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Area of square in spherical geometry

  1. Dec 2, 2012 #1
    1. The problem statement, all variables and given/known data
    Please see the attached.
    It is a badly drawn sphere :tongue:
    By common sense,the area of the shaded region in the sphere = area of square = r^2
    But can anyone show me the mathematical proof?
    Moreover,does it apply to the reality?
    Imagine when you bend a square sheet with length = r,does the length of curve = r after you bend it?When you bend a substance(with a small force),its molecular structure will change slightly,which means the length of side of the substance will change slightly?
    I don't know whether I should post this here.If I post it at the wrong place,please move this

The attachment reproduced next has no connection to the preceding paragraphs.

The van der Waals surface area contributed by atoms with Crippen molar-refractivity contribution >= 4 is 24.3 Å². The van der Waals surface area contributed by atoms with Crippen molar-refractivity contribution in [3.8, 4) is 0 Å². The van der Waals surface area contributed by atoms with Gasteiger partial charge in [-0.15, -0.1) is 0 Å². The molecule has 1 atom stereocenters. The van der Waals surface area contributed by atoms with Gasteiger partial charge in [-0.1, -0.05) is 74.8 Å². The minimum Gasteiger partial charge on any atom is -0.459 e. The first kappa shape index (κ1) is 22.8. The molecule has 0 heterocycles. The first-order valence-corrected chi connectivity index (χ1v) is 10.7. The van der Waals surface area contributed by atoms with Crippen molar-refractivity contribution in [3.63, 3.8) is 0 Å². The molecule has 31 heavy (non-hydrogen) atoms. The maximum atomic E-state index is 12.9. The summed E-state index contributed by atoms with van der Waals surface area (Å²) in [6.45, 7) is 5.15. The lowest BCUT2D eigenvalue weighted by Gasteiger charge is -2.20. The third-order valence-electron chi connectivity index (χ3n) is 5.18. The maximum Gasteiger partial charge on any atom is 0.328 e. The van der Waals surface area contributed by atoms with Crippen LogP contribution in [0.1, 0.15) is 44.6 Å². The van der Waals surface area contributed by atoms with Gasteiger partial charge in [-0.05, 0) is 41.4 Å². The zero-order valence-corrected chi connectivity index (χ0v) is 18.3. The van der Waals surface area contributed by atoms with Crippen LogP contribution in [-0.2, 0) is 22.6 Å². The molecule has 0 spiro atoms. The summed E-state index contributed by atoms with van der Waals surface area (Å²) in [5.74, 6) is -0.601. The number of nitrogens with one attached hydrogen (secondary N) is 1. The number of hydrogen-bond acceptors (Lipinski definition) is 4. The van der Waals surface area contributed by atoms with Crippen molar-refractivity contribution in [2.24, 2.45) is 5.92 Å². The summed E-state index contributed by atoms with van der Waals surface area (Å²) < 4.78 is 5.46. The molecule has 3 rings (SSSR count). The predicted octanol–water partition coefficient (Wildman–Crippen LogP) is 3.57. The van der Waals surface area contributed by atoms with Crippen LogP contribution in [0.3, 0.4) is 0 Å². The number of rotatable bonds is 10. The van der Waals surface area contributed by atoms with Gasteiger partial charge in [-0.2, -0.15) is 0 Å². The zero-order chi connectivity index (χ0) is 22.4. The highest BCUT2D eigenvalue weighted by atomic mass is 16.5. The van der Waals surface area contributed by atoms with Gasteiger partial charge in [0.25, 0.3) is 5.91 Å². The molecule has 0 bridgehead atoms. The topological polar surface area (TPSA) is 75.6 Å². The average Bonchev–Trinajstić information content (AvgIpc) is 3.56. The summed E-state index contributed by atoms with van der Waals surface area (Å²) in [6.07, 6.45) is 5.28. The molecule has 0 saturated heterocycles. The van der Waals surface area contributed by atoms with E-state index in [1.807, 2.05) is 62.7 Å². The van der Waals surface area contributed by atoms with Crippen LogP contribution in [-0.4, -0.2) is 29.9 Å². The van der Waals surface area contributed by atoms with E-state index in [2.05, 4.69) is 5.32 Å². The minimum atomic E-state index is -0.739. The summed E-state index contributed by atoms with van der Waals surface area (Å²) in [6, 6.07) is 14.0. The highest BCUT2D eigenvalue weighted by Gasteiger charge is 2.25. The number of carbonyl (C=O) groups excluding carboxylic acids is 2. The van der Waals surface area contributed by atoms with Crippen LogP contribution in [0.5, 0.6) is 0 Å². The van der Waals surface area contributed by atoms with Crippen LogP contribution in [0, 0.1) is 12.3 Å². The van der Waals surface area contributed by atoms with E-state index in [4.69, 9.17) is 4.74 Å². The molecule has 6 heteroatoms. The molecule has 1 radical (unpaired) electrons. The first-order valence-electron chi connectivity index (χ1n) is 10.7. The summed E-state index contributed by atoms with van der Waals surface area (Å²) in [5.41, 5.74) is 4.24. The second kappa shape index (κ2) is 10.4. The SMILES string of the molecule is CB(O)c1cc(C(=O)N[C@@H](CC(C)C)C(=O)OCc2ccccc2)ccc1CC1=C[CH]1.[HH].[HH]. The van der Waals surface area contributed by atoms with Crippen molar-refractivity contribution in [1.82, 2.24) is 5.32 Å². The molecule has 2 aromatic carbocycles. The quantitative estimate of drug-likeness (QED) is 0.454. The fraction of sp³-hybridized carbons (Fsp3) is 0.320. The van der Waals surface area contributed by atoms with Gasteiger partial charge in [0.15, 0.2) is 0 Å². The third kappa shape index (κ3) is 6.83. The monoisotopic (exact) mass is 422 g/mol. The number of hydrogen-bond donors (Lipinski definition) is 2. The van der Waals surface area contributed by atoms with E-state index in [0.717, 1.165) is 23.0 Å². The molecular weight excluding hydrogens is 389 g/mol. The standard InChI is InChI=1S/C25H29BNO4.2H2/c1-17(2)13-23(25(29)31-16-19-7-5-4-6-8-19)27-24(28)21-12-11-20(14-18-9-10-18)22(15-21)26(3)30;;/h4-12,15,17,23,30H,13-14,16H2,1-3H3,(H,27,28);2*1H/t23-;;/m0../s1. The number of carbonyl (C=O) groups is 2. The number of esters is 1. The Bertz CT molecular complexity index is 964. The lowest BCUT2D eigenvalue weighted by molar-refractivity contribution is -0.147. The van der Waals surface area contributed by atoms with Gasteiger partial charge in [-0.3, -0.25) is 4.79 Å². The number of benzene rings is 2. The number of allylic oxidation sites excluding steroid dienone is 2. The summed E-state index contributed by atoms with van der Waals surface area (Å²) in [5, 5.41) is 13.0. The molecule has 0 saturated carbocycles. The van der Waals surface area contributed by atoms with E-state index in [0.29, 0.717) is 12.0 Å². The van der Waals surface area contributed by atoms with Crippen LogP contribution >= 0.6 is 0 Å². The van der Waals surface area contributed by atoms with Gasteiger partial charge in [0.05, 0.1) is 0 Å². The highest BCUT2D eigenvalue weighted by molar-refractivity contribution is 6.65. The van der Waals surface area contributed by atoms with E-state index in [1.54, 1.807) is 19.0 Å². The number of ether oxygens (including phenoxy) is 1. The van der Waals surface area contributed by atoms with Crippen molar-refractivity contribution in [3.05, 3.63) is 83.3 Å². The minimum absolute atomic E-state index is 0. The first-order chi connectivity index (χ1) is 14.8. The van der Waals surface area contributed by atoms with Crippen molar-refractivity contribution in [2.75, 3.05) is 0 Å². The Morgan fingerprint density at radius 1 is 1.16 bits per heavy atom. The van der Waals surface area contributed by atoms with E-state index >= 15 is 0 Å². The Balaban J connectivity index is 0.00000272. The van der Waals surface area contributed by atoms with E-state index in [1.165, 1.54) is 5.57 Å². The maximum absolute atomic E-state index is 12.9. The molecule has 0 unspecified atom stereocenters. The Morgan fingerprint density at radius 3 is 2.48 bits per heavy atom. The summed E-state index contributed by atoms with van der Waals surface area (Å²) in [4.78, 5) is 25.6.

thread to the correct position.Thx :)

    2. Relevant equations



    3. The attempt at a solution
     

    Attached Files:

  2. jcsd
  3. Dec 2, 2012 #2
    Your square is delimited by lines with constant azimuthal angle (parallels), and lines with constant polar angle (meridians) in spherical coordinates. The element of area is given by:
    [tex]
    dA = R^2 \, \sin \theta \, d\theta \, d\phi
    [/tex]
    Therefore, you get the area by doing the multiple integral:
    [tex]
    A = R^2 \, \int_{\phi_1}^{\phi_2} \int_{\theta_1}^{\theta_2} \sin \theta \, d\theta \, d\phi
    [/tex]
     
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